Operation of the mechanism just described should be fairly evident from the above description. It involves a step-wise rotary movement of turntable 90 with a related vertical reciprocating movement of table 50, when each parison is exactly positioned over either an oven 52, the blow mold station 54, or the parison supply station 56. Starting from the parison supply station, the mandrel, which is positioned over the station 56 moves into the cavity of the uppermost parison within the supply tube 58 by the vertical upward moement of table 50. The control valve of the mandrel applies a vacuum to the parison pickup orifice 82 therein, and this causes a gripping of the uppermost parison in the supply tube 58. Then table 50 drops and after it is fully droppd, the turntable revolves to position the parison above the first oven 52 adjacent the supply station 58. Table 50 rises and this causes the parison to enter into the oven. The parison is then initially heated by the radiant heat of the oven and by heating fluid which begins to pass through the mandrel. Meanwhile, the next mandrel in line on turntable 90 picks up a second parison. Then table 50 again drops and turntable 90 partially rotates to position the first parison over a second oven 52 while the second parison is positioned over the first oven. Then table 50 again rises to repeat the heating of the two parisons and the pick up of a third parison until the first parison reaches the blow mold station 54. At this time, the parison is sufficiently heated to enable blowing. The blow mold sections 92 and 94 close around the parison. Then the four-way valve of the mandrel switches over to the supply of air to the interior of the parison. This blows the parison outwardly into conformity with the interior walls of the cavity of the closed blow mold sections.
Now, after formation of the blown object, the air pressure within it is vented to the atmosphere and the blow mold sections 92 and 94 open. A spurt of additional air pressure through the parison release orifice 82, after table 50 drops, causes removal of the blown object from the mandrel. A conveyor (not shown) removes the released blown bottle and conveys it to a subsequent operation such as removal and packaging or use in a bottle filling machine. Indeed, if desired, a conveyor may be used to supply freshly molded parisons to the apparatus instead of via the parison supply tube 58 described above. Such use of conveyors would automate the entire operation from parison formation to bottle filling. Thus, a mass scale user of blown plastic bottles, by installing an injection or impact molding machine of the type necessary to form parisons having multiaxial orientation with the apparatus of this invention and desirably with a bottle filling machine, with conveyors therebetween, could fully automate his operation with minimal space requirement for the machine, minimal transportation requirement customarily needed to transport empty bottles and with maximum integration with consequent savings in costs.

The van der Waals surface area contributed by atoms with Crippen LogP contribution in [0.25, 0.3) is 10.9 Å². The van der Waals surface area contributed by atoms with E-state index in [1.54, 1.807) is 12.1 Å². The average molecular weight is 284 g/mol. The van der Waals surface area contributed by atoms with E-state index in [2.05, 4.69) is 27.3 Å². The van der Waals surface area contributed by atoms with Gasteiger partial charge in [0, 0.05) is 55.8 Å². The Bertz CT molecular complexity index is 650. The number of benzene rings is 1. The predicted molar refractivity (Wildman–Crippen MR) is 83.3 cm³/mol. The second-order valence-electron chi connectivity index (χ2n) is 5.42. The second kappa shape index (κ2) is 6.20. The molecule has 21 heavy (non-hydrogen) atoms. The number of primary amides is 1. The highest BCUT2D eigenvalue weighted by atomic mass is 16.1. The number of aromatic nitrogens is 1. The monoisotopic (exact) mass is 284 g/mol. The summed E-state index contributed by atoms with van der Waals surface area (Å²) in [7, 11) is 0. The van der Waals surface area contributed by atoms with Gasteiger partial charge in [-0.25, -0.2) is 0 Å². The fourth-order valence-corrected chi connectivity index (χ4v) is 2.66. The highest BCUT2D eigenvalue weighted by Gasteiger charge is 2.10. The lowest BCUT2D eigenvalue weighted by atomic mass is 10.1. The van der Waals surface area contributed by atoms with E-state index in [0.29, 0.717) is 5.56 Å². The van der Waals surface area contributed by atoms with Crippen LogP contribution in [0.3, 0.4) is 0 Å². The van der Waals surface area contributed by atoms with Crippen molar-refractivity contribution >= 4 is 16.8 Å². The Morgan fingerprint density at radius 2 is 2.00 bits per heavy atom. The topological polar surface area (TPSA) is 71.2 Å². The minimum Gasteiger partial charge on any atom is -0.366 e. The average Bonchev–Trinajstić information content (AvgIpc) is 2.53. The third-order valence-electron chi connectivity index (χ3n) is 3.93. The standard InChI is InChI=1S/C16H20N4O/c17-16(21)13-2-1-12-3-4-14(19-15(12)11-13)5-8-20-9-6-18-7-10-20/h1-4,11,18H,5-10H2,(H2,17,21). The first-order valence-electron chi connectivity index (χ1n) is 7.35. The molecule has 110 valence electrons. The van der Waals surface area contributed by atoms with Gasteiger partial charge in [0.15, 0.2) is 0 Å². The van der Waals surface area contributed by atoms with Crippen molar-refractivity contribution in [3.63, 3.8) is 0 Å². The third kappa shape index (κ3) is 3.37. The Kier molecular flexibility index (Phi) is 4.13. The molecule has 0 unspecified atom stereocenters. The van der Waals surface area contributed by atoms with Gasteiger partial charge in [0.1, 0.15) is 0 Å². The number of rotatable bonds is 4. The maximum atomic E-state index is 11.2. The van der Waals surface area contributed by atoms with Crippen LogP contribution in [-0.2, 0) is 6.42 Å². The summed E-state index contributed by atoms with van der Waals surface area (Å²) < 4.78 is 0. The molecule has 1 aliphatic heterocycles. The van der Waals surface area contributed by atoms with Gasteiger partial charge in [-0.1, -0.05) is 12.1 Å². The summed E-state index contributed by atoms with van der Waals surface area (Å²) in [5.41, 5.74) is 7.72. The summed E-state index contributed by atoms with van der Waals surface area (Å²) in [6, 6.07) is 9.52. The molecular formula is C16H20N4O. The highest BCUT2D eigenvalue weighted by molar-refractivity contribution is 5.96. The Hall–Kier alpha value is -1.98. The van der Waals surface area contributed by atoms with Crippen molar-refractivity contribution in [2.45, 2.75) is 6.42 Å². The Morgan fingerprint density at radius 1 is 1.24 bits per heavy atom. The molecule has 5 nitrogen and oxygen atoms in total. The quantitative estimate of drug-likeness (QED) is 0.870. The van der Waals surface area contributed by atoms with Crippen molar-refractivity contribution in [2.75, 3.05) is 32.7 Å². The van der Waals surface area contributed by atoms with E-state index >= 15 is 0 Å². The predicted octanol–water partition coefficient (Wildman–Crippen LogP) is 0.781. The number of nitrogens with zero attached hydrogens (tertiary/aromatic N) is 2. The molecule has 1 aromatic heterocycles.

It should be evident that the blow mold mechanism described in detail above is capable of fairly rapid operation. Indeed, as shown, it is possible to form a blown multiaxial oriented bottle every six seconds. Even faster rates are possible by the use of multiple indexing and with a greater plurality of blow molds situated on table 50. In fact, table 50 and turntable 90 could be enlarged to accommodate more supply station ovens and blow molds.
Reference is now made to a specific example to illustrate the typical operating conditions for the production apparatus described:
The mandrel temperature, oven temperature, and heating time depend on the parison thickness and the plastic formulation.
For general purposes polystyrene, mandrel temperatures between 230° and 280° F, and oven temperatures between 600° and 900° F can be used. For rubber modified polystyrene, mandrel temperatures between 230° and 280° F, and oven temperatures between 550° and 800° F can be used. The heating time for a 0.035 wall thickness tumbler is about 6 to 12 seconds.
Typical data is shown below for two types of polymers. .035 thick tumblers were used as parisons:
TABLE 3______________________________________ General Purpose Rubber Modified Polystyrene Polystyrene______________________________________Oven temperature ° F 645 580Mandrel temperature ° F 250 230Heating time sec. 12 8Air pressure to blow psi 78 78______________________________________
It should be realized that considerable leeway exists in temperatures and time to heat.
Thicker parisons obviously require longer heating time. Higher heat resistant plastics will also require higher mandrel and oven temperatures. Some plastics will require greater air pressures in order to obtain good detail on the blown bottle.
In the eight station blowing machine described above, a heating time of 25 sec. or more, for thick parisons (over 0.060 in.) is usually sufficient. Thinner parisons may be accommodated by simply not using all of the ovens and/or by reducing the oven mandrel temperature.
There are obviously many possibilities for the substitution of equivalent structures in portions of both embodiments of the apparatus described. The same comment applies to the method. For example, with the relatively simple apparatus of FIG. 1, one could use the same mandrel for injection or impact molding the parison and for blowing it immediately after it is formed or after it has cooled and is then reheated. Also, objects other than the bottle or jar shown could be formed. These items could obviously possess irregular shapes in accordance with the shape of the blow mold cavity. Also, in the production apparatus of FIGS. 8 to 11, the six individual ovens 52 shown could be replaced by a singular arc shaped tunnel oven preferably with provision for rotating the parison as it travels through the tunnel oven.
It will thus be seen that the objects set forth above, among those made apparent from the preceding description, are efficiently attained, and since certain changes may be made in carrying out the above process, in the described product, and in the constructions set forth without departing from the scope of the invention, it is intended that all matter contained in the above description or shown in the accompanying drawings shall be interpreted as illustrative and not in a limiting sense.
It is also to be understood that the following claims are intended to cover all of the generic and specific features of the invention herein described, and all statements of the scope of the invention, which, as a matter of language, might be said to fall therebetween.
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|U.S. Classification||264/535, 425/526, 264/312, 425/533, 264/538|
|International Classification||B29C49/06, B29C49/00, B29C49/64, B29C67/00|
|Cooperative Classification||B29C67/0003, B29K2995/0054, B29K2025/00, B29B2911/14337, B29C49/6409, B29B2911/14333, B29C49/06, B29B2911/14653, B29B2911/1424, B29B2911/1402, B29B2911/1404, B29B2911/14413, B29B2911/14133, B29B2911/14713, B29B2911/14266, B29C49/0073, B29B2911/14106, B29B2911/14426, B29B2911/14033, B29B2911/14026, B29B2911/14486, B29B2911/14326, B29K2027/06|
|European Classification||B29C49/00G, B29C49/64B, B29C67/00B|